These and further features of the present invention will be better understood by reading the following detailed description, taken together with the drawing, wherein:

FIG. 1 is a block diagram of the present invention showing connection to the subject for data sampling and storage;

FIGS. 2A-2C are front reconstructions of the heart, lungs and spine of a subject;

FIGS. 2D-2F are lateral reconstructions of the heart, lungs and spine of the subject according to the reconstruction method of one embodiment of the present invention;

FIG. 3 is a flow chart of the forward and inverse modelling process according to one embodiment of the present invention;

FIG. 4 is a flow chart showing the computation of estimate-based vectors according to one embodiment of the present invention;

FIG. 5 is a flow chart showing the computation of torso data-based vectors according to one embodiment of the present invention; and

FIG. 6 is a flow chart showing the computation of MRE inverse spectral estimates according to one embodiment of the present invention.


A block diagram 50 of one embodiment of this present invention is shown in FIG. 1. An array of electrodes 52, typically disposed in a rectangular array of m electrodes, e.g., 6.times.8 array, is disposed on the surface of the torso 54 nearest the organ of interest. Shown in FIG. 1 is the preferred placement to receive electrophysiological signals. The electrode signals are received by a data sample and storage element 56 which provides the electrode signal data as necessary to be processed by the data processor 58, which includes the forward model therein, to provide the desired reconstruction of the signal on the surface of the heart, 51. Further, according to the present invention, a specific physiological condition can be recognized, localized and quantified by element 60, and displayed on element 62 to provide a representative image and hard copy thereof. The recognition and localization of a selected physiological condition is made pursuant to prestored selected reference data and threshold signal values made available to element 60. The elements 56, 58, 60 and 62 are implemented with available physiological sampling, processing and display systems including systems having miniaturized signal processing elements.

Representative resulting images produced according to the system of FIG. 1 are shown in FIGS. 2A-2F, wherein elevated frontal views are shown in FIGS. 2A-2C and elevated side views are shown in FIGS. 2D-2F. A reconstruction of the surface of the torso is provided from point 53 and the reconstruction of the surface of the heart, lungs and spinal column is shown from points 55, 57 and 59, respectively.

The forward model can be represented by the equation

v(k)=Ah(k) (1)

where v(k)=[v.sub.1 (k), v.sub.2 (k), . . . , v.sub.M (k)].sup.T is the Mx1 vector of the M torso potentials at time k, k=1, 2, . . . , L (=32); where h(k)=[h.sub.1 (k), h.sub.2 (k), . . . , h.sub.N (k)].sup.T is the Nx1 vector of epicardial potentials at time k; and where and A is the MxN transfer matrix whose coefficients represent the forward effect of the torso volume conductor. The forward model is implemented by computing the coefficients of the matrix A. The inverse methods were then applied to subsets of the torso data from m sensors (0<m.ltoreq.M), v.sub.m (k), using the mxN submatrix A.sub.m containing m rows of A which correspond to the m sensors in the chosen torso array, and applied to solve the inverse problem of a subset of equation (1) and compute h(k). However A is not only not constrained to be square but is also inherently ill-conditioned.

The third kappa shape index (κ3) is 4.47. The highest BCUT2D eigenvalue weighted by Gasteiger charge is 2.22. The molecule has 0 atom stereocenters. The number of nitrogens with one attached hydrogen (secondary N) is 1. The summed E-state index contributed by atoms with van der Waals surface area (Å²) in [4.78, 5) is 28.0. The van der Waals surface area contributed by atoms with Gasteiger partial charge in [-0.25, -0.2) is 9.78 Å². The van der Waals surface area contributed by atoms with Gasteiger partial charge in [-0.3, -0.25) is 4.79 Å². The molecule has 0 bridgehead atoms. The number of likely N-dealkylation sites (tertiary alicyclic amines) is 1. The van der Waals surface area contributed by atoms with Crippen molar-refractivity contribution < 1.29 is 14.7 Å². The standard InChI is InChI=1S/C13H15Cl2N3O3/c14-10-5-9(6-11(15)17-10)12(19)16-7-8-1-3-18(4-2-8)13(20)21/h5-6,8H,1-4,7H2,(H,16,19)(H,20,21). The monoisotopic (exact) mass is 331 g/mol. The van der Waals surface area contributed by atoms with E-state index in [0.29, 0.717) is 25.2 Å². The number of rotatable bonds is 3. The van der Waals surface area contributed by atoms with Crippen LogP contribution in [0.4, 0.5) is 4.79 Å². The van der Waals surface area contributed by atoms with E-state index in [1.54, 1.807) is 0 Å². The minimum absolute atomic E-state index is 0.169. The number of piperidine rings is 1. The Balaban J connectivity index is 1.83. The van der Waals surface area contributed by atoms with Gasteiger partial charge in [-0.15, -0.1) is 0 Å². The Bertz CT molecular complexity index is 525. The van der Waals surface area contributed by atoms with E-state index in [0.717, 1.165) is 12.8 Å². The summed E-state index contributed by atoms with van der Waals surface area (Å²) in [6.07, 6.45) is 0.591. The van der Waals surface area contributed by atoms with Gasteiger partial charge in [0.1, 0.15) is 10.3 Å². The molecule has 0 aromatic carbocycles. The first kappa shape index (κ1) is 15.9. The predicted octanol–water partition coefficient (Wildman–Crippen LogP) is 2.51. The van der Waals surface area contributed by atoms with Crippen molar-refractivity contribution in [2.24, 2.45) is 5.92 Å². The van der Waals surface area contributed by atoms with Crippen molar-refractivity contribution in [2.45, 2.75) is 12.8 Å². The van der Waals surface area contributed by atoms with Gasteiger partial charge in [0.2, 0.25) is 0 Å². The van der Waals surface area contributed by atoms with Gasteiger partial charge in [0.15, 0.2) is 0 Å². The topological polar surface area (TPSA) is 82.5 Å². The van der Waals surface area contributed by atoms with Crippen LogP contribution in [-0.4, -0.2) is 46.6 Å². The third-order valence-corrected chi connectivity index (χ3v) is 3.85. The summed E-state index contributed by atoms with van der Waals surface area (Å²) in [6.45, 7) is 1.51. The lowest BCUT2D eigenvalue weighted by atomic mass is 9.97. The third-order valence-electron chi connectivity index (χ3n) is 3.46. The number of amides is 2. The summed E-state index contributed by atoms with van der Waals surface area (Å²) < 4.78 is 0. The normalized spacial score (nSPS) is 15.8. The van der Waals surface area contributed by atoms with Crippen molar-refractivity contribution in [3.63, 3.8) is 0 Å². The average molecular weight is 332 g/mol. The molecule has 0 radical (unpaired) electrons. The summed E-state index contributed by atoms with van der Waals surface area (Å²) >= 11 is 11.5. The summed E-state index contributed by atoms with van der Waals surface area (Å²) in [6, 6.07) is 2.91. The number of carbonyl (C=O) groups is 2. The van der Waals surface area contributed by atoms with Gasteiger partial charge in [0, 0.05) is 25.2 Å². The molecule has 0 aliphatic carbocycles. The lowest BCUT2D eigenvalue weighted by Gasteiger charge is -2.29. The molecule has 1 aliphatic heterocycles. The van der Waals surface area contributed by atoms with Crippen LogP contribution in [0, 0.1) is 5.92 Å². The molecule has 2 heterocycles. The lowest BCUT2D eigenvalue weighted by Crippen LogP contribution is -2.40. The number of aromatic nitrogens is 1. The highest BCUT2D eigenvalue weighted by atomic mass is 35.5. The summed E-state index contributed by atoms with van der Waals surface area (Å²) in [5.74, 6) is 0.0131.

For purposes of simplicity, in the ensuing discussion the particular torso submatrix A.sub.m is referred to simply as a and consider it to be an MxN matrix and the torso data vector v.sub.m (k) simply as v(k).

Using the human anatomy of FIG. 1 and assuming that a realistic forward model is described by equation (1), ##EQU1## where v.sub.i (k) -sensor body surface potential at time instant (k),

h(k)=[h.sub.1 (k), h.sub.2 (k), . . . , h.sub.N (k)].sup.T (N.times.1) are the epicardial potentials, and

a.sub.i.sup.T =[a.sub.i1, . . . , a.sub.iN ] (N.times.1) is the -row of the forward coefficient matrix

then the autocorrelation sequence, R.sub.i (m), of the -sensor body surface potential is related to the multichannel correlation matrix of the epicardial potentials, R.sub.h (m), as follows:

R.sub.i (m)=a.sub.i.sup.T R.sub.h (m) a.sub.i (3) ##EQU2## where H(.omega.) is (N.times.N) multichannel spectrum matrix of epicardial potentials, it follows from equation (3) that ##EQU3##

Assuming that the Fourier coefficients of h(k), x.sub.n, are Gaussian random variables, i.e.,

f(x.sub.n).perspectiveto.N(O, H(.omega..sub.n))

and uncorrelated, then their joint multivariate probability density function (PDF) is given by

f(x)=f(x.sub.1).fx.sub.2) . . . f(x.sub.R).

Repeating the same assumptions for an initial estimate multichannel spectral matrix P(.omega..sub.n) (NxN) we have

p(x.sub.n).perspectiveto.N(O, P(.omega..sub.n))


p(x)=p(x.sub.1).p(x.sub.2) . . . p(x.sub.R).

Adopting the Minimum Relative Entropy (MRE) reconstruction principle (Kullback Information Measure), for one embodiment of the present invention, we have the following formulation:

Minimize H.sub.1 =.about.f(x) log [f(x)/p(x)]dx (5)

subject to the constraints ##EQU4## This is a nonlinear problem that is solved, in general, by a nonlinear gradient search technique. However, the nonlinearity can be bypassed if the torso and epicardial potentials are modeled as autoregressive processes.